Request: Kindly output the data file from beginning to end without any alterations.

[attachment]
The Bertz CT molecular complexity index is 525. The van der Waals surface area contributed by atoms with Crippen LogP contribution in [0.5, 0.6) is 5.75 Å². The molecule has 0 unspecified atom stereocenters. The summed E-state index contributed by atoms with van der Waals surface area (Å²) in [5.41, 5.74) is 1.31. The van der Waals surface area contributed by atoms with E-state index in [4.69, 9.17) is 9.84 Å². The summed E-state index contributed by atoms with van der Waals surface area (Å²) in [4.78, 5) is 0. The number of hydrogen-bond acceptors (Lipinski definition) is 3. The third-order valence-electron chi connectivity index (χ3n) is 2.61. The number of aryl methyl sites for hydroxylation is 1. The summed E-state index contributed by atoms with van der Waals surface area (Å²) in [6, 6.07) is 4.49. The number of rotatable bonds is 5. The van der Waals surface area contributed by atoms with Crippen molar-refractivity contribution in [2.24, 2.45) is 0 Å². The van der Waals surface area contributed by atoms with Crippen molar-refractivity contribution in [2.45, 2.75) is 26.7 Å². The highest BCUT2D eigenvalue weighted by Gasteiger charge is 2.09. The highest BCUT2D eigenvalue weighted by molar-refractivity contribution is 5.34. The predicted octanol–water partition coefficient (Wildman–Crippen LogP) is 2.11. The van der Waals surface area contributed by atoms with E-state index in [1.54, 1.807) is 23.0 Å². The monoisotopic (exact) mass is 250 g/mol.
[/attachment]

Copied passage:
The Bertz CT molecular complexity index is 525. The van der Waals surface area contributed by atoms with Crippen LogP contribution in [0.5, 0.6) is 5.75 Å². The molecule has 0 unspecified atom stereocenters. The summed E-state index contributed by atoms with van der Waals surface area (Å²) in [5.41, 5.74) is 1.31. The van der Waals surface area contributed by atoms with E-state index in [4.69, 9.17) is 9.84 Å². The summed E-state index contributed by atoms with van der Waals surface area (Å²) in [4.78, 5) is 0. The number of hydrogen-bond acceptors (Lipinski definition) is 3. The third-order valence-electron chi connectivity index (χ3n) is 2.61. The number of aryl methyl sites for hydroxylation is 1. The summed E-state index contributed by atoms with van der Waals surface area (Å²) in [6, 6.07) is 4.49. The number of rotatable bonds is 5. The van der Waals surface area contributed by atoms with Crippen molar-refractivity contribution in [2.24, 2.45) is 0 Å². The van der Waals surface area contributed by atoms with Crippen molar-refractivity contribution in [2.45, 2.75) is 26.7 Å². The highest BCUT2D eigenvalue weighted by Gasteiger charge is 2.09. The highest BCUT2D eigenvalue weighted by molar-refractivity contribution is 5.34. The predicted octanol–water partition coefficient (Wildman–Crippen LogP) is 2.11. The van der Waals surface area contributed by atoms with E-state index in [1.54, 1.807) is 23.0 Å². The monoisotopic (exact) mass is 250 g/mol.